By anon131202 — On Dec 01, 2010

I grew up on a farm and ranch. Used motor oil is fine and works wonderfully. Do not leave it on the dog for more than 30 minutes though. It is a messy fix, but it works.

[1] Soak the dog with the stuff, but do not rub or scrub it into any raw or exposed areas - just soak him with it. I advise you be attired appropriately.

After 30 min, bathe the dog with unscented dawn until all oil is gone, rinse thoroughly. Dry well. You're done.

[2] For severe cases, follow up with medicated Selsun Blue. Make sure it says medicated on it. Use the Walmart brand, its cheaper.

Allow this to stand on the dog 15 minutes or more and use it very liberally. Suds well, making sure infected areas are well covered. Rinse well.

Now remove the dog from the washing area as the ground is now soaked with emulsified oil, and allow him to shake free. Dry him well.

For the next few days, apply vaseline to the affected areas to kill any remaining mites. Also apply vaseline to the dog's ears inside or give an ear mite treatment, as skin mites eventually make their way there. If he licks off the vaseline, put a drop of quinine in the vaseline, mix, then apply. He won't lick it again -- ever.

If the dog is bleeding or the skin infected, substitute a topical antibiotic cream for the vaseline. Use quinine as above if needed.

If you simply cannot bring yourself to use the motor oil, go to a feed store and ask them for the sulphur/coal liniment used on horse for the 'summer itchies'. They will know what you mean. It works well also, is not toxic, and although it is meant for horses, it works on any furred animal, especially dogs. And it rinses off with water. But use it same as above, and be sure you soak the dog with it and it stays on him for 30 min.

I have used these methods for decades, on cattle, sheep, dogs, horses, cats, you name it. - Robert

Do not worry about the dog licking it off. Because the motor oil is used and burnt, it tastes horrible to the dog and he will try it only once.

By anon119368 — On Oct 17, 2010

Some 40-50 years ago, dogs with demodectic mange were dipped in used motor oil as a popular home remedy. Exposure to motor oil can cause rashes and skin destruction in severe cases. The hydrocarbons can be absorbed through the skin and cause a dangerous drop in blood pressure.

If motor oil is licked, the resultant vomiting can lead to aspiration of motor oil into the lungs, and pneumonia. Kidney and liver damage can result from motor oil dipping.

By anon113147 — On Sep 23, 2010

Demodectic mange is the common in dogs. It is not contagious to people or other animals. They are tiny mites that can only be seen under the microscope. A vet usually performs a skin scrape, where they literally scrape the skin until it bleeds and look at it under the microscope. Treatment varies.

Vets used to use a dip, but over the years they have realized it is sometimes more harmful than helpful so now most vets use Ivomec. You usually have to continue to take mediation until you get three negative skin scrapes. These mites are very common and are on most dogs but usually only puppies get mange because their immune systems are still very frail.

Before you start treating your dog, i would suggest to take the dog to the vet first so you can be sure it is mites and not another type of skin infection.

By anon94686 — On Jul 09, 2010

i have the sweetest pit bull you have ever known and we live in ky and she is in a pen in the yard. the other day my son had her out for her daily run about the yard and he noticed her fur was raised in two different places so he raised her fur. as he did the fur fell out, then the same thing happened yesterday so now she has three nickel size bald spots along her back. is this mange?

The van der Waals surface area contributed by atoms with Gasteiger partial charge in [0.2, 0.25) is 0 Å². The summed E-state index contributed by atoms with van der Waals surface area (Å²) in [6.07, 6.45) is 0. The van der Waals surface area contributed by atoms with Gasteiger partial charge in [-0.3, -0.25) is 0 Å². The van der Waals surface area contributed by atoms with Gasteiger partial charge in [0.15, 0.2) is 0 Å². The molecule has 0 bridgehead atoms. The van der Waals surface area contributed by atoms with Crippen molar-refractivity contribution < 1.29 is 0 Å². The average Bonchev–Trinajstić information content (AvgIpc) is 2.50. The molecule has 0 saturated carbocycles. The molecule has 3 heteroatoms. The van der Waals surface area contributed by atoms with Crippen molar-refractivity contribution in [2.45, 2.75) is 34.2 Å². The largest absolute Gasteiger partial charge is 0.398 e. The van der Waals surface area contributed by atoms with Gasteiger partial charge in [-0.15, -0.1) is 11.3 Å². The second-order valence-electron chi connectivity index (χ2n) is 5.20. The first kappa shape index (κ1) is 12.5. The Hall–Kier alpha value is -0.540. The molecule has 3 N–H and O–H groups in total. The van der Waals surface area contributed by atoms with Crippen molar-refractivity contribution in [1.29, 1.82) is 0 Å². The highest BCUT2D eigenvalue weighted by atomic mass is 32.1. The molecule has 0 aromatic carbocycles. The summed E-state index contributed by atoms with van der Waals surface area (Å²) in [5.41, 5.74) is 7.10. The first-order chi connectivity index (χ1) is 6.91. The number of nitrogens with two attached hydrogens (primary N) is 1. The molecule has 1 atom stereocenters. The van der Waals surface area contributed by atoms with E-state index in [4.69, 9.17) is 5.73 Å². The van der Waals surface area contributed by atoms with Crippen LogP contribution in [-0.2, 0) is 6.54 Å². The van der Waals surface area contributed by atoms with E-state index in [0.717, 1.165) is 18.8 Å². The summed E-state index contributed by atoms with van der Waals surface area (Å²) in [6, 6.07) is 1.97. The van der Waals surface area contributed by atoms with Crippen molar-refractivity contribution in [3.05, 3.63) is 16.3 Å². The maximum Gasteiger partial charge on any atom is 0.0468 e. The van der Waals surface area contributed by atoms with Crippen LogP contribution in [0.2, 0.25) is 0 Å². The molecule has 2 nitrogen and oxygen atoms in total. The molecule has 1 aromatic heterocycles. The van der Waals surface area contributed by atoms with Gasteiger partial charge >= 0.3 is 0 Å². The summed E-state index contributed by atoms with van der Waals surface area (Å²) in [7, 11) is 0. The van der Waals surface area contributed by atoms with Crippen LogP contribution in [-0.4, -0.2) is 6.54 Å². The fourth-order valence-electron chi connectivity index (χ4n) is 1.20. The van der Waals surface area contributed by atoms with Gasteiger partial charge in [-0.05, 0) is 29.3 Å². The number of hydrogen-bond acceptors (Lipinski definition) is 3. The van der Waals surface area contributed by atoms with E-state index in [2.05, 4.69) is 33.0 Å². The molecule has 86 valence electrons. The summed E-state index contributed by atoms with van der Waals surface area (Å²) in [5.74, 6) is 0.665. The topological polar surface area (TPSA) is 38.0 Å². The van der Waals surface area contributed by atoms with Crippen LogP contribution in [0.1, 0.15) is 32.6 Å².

By anon93740 — On Jul 05, 2010

I have a 10 year old akita with a fairly moderate mange issue. He is still very healthy so the disease wasn't too bad.

Before you try any chemical based treatments (most likely prescribed by your vet) cross check to see if it causes reactions with your breed/type. I almost used selamectin, but found out it can harm akitas.

After doing some research for natural remedies (do your own too), I found out about borax and 1 percent hydrogen peroxide. I have done two applications (three days apart) and while he is still sensitive, the skin is now turning pink again and the hair is growing back.

By anon92229 — On Jun 26, 2010

my poor little baby duce is starting to lose fur and is bleeding but he does not have fleas because i give him a dip almost every month. does he have mange? i hope not and can it spread to my other dog sugar? i really don't like this at all. T-T

By anon89475 — On Jun 10, 2010

There are plenty of articles on the internet about this subject, and I have found very detailed information. If you suspect mange symptoms you need to ask the vet to do a skin scrape. The sooner the better, because there are different types of mange one of which can be passed to other dogs and possibly humans. So read up about the symptoms and then act promptly if required.

By anon88648 — On Jun 06, 2010

can my dog get mange from cats?

By anon63655 — On Feb 02, 2010

We have squirrels in our backyard. Two have had the mange. An adult died last summer, and a very small one visits the feeding area on my patio. Will he spread disease touching the seeds I put out, or will the food help him fight the disease?

He is looking stronger, no longer starving, and his face is growing hair again. He and the other squirrels do not fight. I use a mix of peanuts, sunflower seeds and corn, and dry bread and cookies.

By anon63115 — On Jan 30, 2010

there is a product called cedarcide that will knock out the itching and mange mites, any mites, and i would suggest if there is itching or redness or any problem to treat for mange and expect it.

By anon60020 — On Jan 11, 2010

Some people may want to try a home remedy of using betadine, the brown liquid most used in surgery for cleaning infected areas. this often can at least slow the spread of mange. It often dyes the fur a little but it can buy time to make it to the vet without a full outbreak. Make sure to do this once a week to soothe the skin and prevent spread on your pet.

By anon57756 — On Dec 27, 2009